This is the grave of Neysa McMein.
Born in 1889 in Quincy, Illinois to a middle-class family but one with an alcoholic and difficult father, Marjorie McMein attended The School of the Art Institute of Chicago after high school. She graduated, worked as an illustrator for a bit in Chicago, then moved to New York, where she became an important figure in the city’s art and socialite scene. She acted for a little bit but soon realized her ticket was commercial art. She changed her name to Neysa after consulting a numerologist and also believed it was a better name for someone in the art world to be remembered by, which is probably true.
Anyway, she was a great illustrator and began selling her work to leading magazines in 1914, including landing covers for Puck and the Saturday Evening Post and was especially known for drawing women. The government tapped her talents in World War I and she made a bunch of propaganda posters, including for the Red Cross. She was particularly known for drawing women and helped to create the 1920s vision of the modern woman that decidedly rejected the values and fashions of the Victorian Era. She was also a charismatic speaker and for all her work in raising funds for the war became one of only three women ever to be named an honorary non-commissioned officer by the Marines.
After the war, McMein went right back to work and became one of the two or three leading illustrators of the era. She was the sole cover artist for McCall’s between 1923 and 1937, while also producing work for magazines ranging from National Geographic to Collier’s. Her specialty was the New Woman, the confident independent woman of the 1920s who might well be a wife and mother but was not strictly defined by that, or might choose to not be married at all. She also drew a ton of advertisements for a wide variety of publications. She also became very wealthy through this. She could pull in thousands of dollars for a single cover. She was on the contest team that discovered Clara Bow in 1921. She became a designer of silks and also a judge for beauty pageants. She also created the iconic Betty Crocker image that was used for decades, although finally replaced in 1955. In 1938, McCall’s got rid of her because they didn’t need illustrators anymore as the technology had advanced that publishing color photos was cheap. McMein adjusted fine, going into portrait painting. She was already doing this anyway and since she knew everyone, over her life she painted everyone from Warren Harding to Charlie Chaplin and from Charles Evans Hughes to Dorothy Parker. She also wrote operas.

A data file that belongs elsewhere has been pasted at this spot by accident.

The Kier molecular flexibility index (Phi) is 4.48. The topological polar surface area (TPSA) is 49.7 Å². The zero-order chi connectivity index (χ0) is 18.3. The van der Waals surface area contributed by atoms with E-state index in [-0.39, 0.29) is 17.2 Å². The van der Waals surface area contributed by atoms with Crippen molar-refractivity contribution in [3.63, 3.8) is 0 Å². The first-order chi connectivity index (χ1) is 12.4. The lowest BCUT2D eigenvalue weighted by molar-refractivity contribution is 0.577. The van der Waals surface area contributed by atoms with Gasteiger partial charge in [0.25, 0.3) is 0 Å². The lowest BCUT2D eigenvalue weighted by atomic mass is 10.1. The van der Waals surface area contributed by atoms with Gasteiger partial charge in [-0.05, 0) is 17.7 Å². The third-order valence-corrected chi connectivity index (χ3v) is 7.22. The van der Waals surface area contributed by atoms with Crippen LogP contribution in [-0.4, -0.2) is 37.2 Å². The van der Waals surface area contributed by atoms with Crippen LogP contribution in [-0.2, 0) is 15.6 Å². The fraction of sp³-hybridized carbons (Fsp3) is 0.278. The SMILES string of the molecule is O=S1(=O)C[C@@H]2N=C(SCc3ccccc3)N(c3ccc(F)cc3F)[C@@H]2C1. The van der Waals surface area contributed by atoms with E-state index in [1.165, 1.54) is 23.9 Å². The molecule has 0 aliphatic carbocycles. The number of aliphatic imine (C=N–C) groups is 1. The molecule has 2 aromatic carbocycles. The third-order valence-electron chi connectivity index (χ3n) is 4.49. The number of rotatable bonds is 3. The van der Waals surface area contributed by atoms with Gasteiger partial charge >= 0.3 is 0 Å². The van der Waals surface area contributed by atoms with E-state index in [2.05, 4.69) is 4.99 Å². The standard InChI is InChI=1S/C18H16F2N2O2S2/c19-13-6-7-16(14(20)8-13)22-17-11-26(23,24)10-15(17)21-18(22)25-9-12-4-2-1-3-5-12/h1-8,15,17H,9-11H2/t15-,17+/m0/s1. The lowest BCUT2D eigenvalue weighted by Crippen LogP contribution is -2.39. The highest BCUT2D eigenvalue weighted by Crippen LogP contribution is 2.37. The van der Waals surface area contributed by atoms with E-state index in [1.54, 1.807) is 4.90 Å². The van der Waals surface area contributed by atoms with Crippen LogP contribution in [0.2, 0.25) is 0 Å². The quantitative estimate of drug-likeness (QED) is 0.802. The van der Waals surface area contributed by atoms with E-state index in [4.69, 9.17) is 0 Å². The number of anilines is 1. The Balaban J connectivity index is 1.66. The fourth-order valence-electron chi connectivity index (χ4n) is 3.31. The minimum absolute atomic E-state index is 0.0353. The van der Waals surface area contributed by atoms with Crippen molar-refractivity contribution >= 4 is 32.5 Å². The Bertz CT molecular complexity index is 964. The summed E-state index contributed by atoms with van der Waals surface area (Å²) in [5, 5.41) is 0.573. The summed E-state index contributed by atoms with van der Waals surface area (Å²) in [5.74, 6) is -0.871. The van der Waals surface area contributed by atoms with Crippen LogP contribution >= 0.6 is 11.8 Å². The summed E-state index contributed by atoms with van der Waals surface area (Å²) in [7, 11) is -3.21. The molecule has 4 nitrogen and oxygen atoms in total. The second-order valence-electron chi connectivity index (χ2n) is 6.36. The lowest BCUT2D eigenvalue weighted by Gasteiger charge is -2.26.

McMein also committed herself deeply to women’s suffrage and women’s rights generally. She was well known enough to be the leader in suffrage parades holding the American flag. She was a founding member of the Lucy Stone League to fight for women keeping their own last names in marriage, which she did herself. She was also a leader in sexual rights, believing strongly in women’s sexual independence, which she herself engaged in. She thought virginity and chastity were terrible oppressive ideals forced upon women.
McMein lived the glamorous life and didn’t hide that. She was friends with Dorothy Parker and Irving Berlin and a member of the Algonquin Round Table. She gave legendary parties that received journalistic coverage of their own, including a Life article from 1946 on the party games she had invented. She traveled extensively, including a camel trip across the Sahara. She also had an open marriage to a mining engineer. Unlike everyone I have personally known who has tried this, it seems to have been happy and not led to any serious jealousy or eventual divorce, although there were the usual difficulties of odd social situations and things coming out publicly that one side or the other wished hadn’t. After her death, her husband said they were very happy. She had affairs with Chaplin, among other stars. Unfortunately, her late life had some health problems. She had a sleepwalking problem and broke her spine in 1942 when she fell down some stairs during one of those episodes. That required surgeries and no doubt a lot of pain. She also contracted cancer and that killed her in 1949.
Let’s take a look at some of her work:
Neysa McMein is buried in Rhinebeck Cemetery, Rhinebeck, New York.
If you would like this series to visit other members of the Algonquin Round Table set, you can donate to cover the required expenses here. Robert Benchley, who McMein also an affair with, is on Nantucket and Tallulah Bankhead is in Chestertown, Maryland. Previous posts in this series are archived here.